The Bible tells us to love our enemies, not to join them. Would Christ have preached unity with the Church of the Antichrist? Is the embracing of superstitious, changeless and cruel Popery the ethos and teaching of our Lord? No! Christ was speaking here to his disciples, not advocating the abandonment of the Gospel for a mess of secularised ecumenical pottage being pumped out by the present-day leaders of the Church of Ireland. His message was the opposite – to come out from among them and be separate.
Alas! The once proud Church of Ireland with its Theological College, historically so vital to the success of the Reformation in Ireland, has lost its way, and is desperately fleeing into the arms of Rome.
On the Hostmaster's own admission:
"Like it or not, the Church of Ireland is committed to ecumenism. If you think that means betraying some sort of "protestant" [Protestant] roots then that is your privilege. If any member of the Church of Ireland has difficulty with our ecumenism then that is a matter for them and their conscience."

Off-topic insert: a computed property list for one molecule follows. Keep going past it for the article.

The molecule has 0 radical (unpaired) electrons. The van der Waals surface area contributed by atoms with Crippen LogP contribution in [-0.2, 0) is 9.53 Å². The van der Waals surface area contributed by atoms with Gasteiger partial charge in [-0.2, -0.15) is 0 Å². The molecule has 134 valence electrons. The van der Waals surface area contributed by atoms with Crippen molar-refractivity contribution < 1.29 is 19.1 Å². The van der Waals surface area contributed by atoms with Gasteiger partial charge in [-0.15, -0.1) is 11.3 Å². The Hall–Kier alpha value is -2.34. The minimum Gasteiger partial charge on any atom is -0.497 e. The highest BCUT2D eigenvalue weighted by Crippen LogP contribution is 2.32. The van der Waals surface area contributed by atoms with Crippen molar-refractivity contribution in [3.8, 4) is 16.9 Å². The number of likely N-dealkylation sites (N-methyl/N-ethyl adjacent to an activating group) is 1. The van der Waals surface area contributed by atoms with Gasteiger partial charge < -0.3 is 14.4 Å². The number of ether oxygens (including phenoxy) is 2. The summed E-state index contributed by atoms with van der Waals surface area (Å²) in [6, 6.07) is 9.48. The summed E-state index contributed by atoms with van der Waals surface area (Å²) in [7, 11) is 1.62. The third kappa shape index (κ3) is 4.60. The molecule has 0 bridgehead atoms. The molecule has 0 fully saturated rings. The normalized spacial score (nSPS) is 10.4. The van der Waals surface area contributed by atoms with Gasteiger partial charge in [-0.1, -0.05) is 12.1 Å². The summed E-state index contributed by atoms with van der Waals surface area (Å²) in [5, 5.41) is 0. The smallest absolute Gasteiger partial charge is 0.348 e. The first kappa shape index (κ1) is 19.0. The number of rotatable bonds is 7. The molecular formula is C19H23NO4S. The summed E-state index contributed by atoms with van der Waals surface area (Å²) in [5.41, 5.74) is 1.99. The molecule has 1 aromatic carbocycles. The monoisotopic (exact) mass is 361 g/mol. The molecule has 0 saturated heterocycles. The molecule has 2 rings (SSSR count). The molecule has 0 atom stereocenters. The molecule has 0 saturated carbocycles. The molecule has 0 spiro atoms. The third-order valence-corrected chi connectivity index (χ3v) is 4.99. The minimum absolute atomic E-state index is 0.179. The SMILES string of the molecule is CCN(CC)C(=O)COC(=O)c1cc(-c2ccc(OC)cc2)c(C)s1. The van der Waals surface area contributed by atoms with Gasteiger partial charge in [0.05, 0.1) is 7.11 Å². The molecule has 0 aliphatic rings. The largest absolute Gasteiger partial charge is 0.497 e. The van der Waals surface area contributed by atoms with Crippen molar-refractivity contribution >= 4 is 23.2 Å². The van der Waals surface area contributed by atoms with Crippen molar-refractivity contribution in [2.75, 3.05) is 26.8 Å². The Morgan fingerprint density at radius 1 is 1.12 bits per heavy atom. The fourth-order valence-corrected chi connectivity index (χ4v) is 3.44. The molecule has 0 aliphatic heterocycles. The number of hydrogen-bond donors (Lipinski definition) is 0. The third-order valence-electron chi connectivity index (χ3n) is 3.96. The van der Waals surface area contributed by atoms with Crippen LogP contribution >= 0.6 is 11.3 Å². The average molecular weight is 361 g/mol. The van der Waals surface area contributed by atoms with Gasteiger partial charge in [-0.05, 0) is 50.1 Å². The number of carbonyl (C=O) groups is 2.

In the 1960's the Church of Ireland prescribed a book called How we differ from Rome for the Church Formularies section of its Higher Voluntary Examinations. Those were days in which that Church, in which my late Father was a minister, still preached an unadulterated Gospel from an unadulterated Bible. Today, in her ecumenical compromise with the Church of Rome which she once so vehemently denounced, and which has remained semper eadem, the Church of Ireland preaches no Gospel of sin and salvation, brings no message of repentance and redemption, offers no hope and no haven beyond the secularised socialism of its ecumenical love-in with the Vatican. Instead of preaching first the need for repentance of sin and spreading God's wonderful message of forgiveness and salvation, the Church of Ireland today is primarily concerned with spreading a social gospel and compromising Gospel truth for good-neighbourliness with the Church of Rome and its semper eadem blasphemies.
The confusion of the Church of Ireland about the fundamentals of its own constitution is evident in the section entitled "Protestant and Catholic" on its own Internet site, where the terms 'Protestant' and 'Catholic' are so distorted from their original meaning in the Preamble and Declaration that they are now described as "not really opposites". Satan, the author of confusion, must be delighted! So must the Pope!